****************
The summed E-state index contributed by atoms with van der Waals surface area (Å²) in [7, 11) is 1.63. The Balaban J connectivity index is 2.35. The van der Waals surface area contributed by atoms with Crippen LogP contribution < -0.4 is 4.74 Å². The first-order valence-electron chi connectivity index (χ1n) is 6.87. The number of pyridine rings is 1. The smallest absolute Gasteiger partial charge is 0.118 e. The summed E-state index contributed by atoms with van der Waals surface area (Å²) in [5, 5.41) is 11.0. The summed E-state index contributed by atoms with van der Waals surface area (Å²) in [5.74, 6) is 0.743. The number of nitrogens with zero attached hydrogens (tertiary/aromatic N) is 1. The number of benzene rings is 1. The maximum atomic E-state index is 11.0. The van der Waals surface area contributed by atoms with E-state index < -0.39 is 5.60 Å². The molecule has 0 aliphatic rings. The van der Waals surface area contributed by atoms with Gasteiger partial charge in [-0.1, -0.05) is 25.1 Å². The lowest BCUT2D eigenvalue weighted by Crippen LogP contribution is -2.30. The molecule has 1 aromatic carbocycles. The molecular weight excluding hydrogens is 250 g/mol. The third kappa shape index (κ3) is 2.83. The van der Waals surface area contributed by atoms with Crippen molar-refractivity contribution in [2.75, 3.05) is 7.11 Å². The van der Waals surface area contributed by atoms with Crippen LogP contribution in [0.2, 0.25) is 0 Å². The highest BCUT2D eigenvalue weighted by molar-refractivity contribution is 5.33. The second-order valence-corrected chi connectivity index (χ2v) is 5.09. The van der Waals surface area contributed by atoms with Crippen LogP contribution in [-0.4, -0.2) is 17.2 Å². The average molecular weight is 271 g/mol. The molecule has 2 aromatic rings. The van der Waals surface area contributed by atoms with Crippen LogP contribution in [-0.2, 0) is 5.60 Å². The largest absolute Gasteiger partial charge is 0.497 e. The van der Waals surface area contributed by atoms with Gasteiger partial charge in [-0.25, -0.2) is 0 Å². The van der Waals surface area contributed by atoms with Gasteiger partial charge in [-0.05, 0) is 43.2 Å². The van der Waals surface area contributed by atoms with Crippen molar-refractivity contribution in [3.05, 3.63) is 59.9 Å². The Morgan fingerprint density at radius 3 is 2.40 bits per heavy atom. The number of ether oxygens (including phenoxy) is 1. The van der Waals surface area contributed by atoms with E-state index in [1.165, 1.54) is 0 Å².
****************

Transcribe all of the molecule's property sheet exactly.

The summed E-state index contributed by atoms with van der Waals surface area (Å²) in [7, 11) is 1.63. The Balaban J connectivity index is 2.35. The van der Waals surface area contributed by atoms with Crippen LogP contribution < -0.4 is 4.74 Å². The first-order valence-electron chi connectivity index (χ1n) is 6.87. The number of pyridine rings is 1. The smallest absolute Gasteiger partial charge is 0.118 e. The summed E-state index contributed by atoms with van der Waals surface area (Å²) in [5, 5.41) is 11.0. The summed E-state index contributed by atoms with van der Waals surface area (Å²) in [5.74, 6) is 0.743. The number of nitrogens with zero attached hydrogens (tertiary/aromatic N) is 1. The number of benzene rings is 1. The maximum atomic E-state index is 11.0. The van der Waals surface area contributed by atoms with E-state index < -0.39 is 5.60 Å². The molecule has 0 aliphatic rings. The van der Waals surface area contributed by atoms with Gasteiger partial charge in [-0.1, -0.05) is 25.1 Å². The lowest BCUT2D eigenvalue weighted by Crippen LogP contribution is -2.30. The molecule has 1 aromatic carbocycles. The molecular weight excluding hydrogens is 250 g/mol. The third kappa shape index (κ3) is 2.83. The van der Waals surface area contributed by atoms with Crippen molar-refractivity contribution in [2.75, 3.05) is 7.11 Å². The van der Waals surface area contributed by atoms with Crippen LogP contribution in [0.2, 0.25) is 0 Å². The highest BCUT2D eigenvalue weighted by molar-refractivity contribution is 5.33. The second-order valence-corrected chi connectivity index (χ2v) is 5.09. The van der Waals surface area contributed by atoms with Crippen LogP contribution in [-0.4, -0.2) is 17.2 Å². The average molecular weight is 271 g/mol. The molecule has 2 aromatic rings. The van der Waals surface area contributed by atoms with Crippen LogP contribution in [-0.2, 0) is 5.60 Å². The largest absolute Gasteiger partial charge is 0.497 e. The van der Waals surface area contributed by atoms with Gasteiger partial charge in [-0.25, -0.2) is 0 Å². The van der Waals surface area contributed by atoms with Gasteiger partial charge in [-0.05, 0) is 43.2 Å². The van der Waals surface area contributed by atoms with Crippen molar-refractivity contribution in [3.05, 3.63) is 59.9 Å². The Morgan fingerprint density at radius 3 is 2.40 bits per heavy atom. The number of ether oxygens (including phenoxy) is 1. The van der Waals surface area contributed by atoms with E-state index in [1.165, 1.54) is 0 Å².